Dusk, Harlingen, Texas. Jaime found himself running for his life after making a wrong turn in an unfamiliar neighborhood. He was not sure who it was, but he knew one thing: he had to run.
While he ran, he fumbled with his belt for his own handgun just in case he managed to get a clean line of sight on his attackers. But, just as he was a few blocks from his own home, he heard a loud trk-trk-trk behind him. He hit a crack in the concrete and fell, feeling bullets pierce his skin and enter his body. Helanded face up on the pavement and his fear turned to amazement when he felt no pain.
He shut his eyes.
Two voices carried by two pairs of footsteps carried a hint of bewilderment.
“I shot him seven times. He’s dead. Look, he’s not breathing.”
“But…there’s no blood?”
“Flip him over, you’ll see that his entire back’s going to be a mess.”
They never got the chance. Jaime opened his eyes and the sudden shock froze his two assailants. He brought up his own handgun and emptied eight rounds into the men standing over him. He kept on pressing the trigger until a dull click clic click let him know the chamber was empty.
Thousands of miles away, just off the Yemeni coast, there was a sudden burst of excited oohs and aahs off in the distance. “Come quick, Na’em.” Yasmeen said, tugging at her older brother’s hand. Na’em played along, happy to entertain Yasmeen’s eight-year-old fascination with everything around her. He was eighteen now, and envied her lack of worries as he pondered whether or not his grades were good enough to get him into the international students’ program. He would have to leave her behind, but until then, he would cherish every moment. He didn’t even mind that it took them twenty whole minutes to get to where Yasmeen wanted to take him because she kept poking her head into stores whenever she could.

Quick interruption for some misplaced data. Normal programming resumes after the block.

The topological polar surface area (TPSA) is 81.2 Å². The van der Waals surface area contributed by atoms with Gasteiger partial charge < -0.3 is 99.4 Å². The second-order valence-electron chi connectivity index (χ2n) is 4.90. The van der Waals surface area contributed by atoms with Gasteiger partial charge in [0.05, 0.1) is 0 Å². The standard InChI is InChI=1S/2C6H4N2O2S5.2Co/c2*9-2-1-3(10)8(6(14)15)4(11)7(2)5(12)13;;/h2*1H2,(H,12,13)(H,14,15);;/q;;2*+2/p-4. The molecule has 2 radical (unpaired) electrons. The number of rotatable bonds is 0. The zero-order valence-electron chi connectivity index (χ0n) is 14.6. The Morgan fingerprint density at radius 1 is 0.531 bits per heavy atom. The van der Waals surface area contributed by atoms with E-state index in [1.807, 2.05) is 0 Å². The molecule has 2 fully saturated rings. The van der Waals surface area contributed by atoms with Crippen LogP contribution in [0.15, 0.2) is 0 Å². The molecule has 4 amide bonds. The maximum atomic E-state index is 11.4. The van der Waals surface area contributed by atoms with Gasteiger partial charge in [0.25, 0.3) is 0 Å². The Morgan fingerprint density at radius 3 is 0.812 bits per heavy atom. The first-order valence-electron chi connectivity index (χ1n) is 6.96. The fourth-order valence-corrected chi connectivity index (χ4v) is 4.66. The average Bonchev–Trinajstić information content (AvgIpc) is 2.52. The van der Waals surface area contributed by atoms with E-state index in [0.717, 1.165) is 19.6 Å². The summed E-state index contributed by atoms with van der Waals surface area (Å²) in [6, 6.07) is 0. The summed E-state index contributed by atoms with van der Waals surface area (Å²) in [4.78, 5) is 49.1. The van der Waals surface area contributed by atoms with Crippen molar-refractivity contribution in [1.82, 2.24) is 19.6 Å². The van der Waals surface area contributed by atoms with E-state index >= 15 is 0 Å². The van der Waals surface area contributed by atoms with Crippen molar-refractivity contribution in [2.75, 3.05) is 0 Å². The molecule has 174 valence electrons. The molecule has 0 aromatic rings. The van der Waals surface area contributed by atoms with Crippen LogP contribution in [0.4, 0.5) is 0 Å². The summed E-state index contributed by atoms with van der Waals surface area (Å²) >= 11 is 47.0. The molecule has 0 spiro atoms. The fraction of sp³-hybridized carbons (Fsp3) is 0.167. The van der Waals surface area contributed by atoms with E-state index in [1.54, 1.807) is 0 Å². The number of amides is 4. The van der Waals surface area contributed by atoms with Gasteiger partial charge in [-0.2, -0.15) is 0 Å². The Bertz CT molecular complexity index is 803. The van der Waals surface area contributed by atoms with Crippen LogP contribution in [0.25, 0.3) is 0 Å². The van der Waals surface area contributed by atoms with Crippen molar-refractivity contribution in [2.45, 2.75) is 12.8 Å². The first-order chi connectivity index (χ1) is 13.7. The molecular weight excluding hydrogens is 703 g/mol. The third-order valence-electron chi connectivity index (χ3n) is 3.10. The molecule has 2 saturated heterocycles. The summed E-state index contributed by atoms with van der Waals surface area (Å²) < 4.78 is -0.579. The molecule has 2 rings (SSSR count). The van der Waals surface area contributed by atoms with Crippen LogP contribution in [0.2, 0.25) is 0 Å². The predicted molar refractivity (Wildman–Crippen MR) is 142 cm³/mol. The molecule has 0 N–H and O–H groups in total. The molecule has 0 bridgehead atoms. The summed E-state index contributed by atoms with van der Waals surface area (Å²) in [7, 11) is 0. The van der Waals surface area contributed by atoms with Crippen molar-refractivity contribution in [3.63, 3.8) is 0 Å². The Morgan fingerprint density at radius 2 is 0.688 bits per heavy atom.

“Show me, sister,” he said, and let her lead him to something that made his heart stop and every logical gear in his analytical mind come to a sudden and violent halt. The Red Sea, in all its glory, was there to greet them, but for one critical factor: it was split. Right down the middle of the sea was a trench that had not been there yesterday, or at any point in the recent historical record.
Hundreds of people were climbing slowly down the sides of the sea into the muddy trench that had been created out of nowhere. From his vantage point, Na’em could spot scores of dead fish flapping lifelessly on the mud, as confused as he was. It had to be a miracle.
When you inadvertently run off a cliff, it is known that the laws of physics are suspended indefinitely up until the moment you look down and realize you are walking on air. In much the same way, the most pleasant dream is shattered into fragments when the dreamer realizes that he is in fact dreaming.
In Harlingen, a man was found dead in his apartment. The police found his body, lying peacefully in his living room as crimson-black blood seeped through the fabric of his couch. There were no signs of forced entry. The coroner’s report revealed that the man had been shot hours before and had somehow miraculously stayed alive until he got back home.
In Yemen, a brother and a sister watched in horror as a canyon in the Red Sea immediately disappeared and the waters crushed a hundred men and women instantly.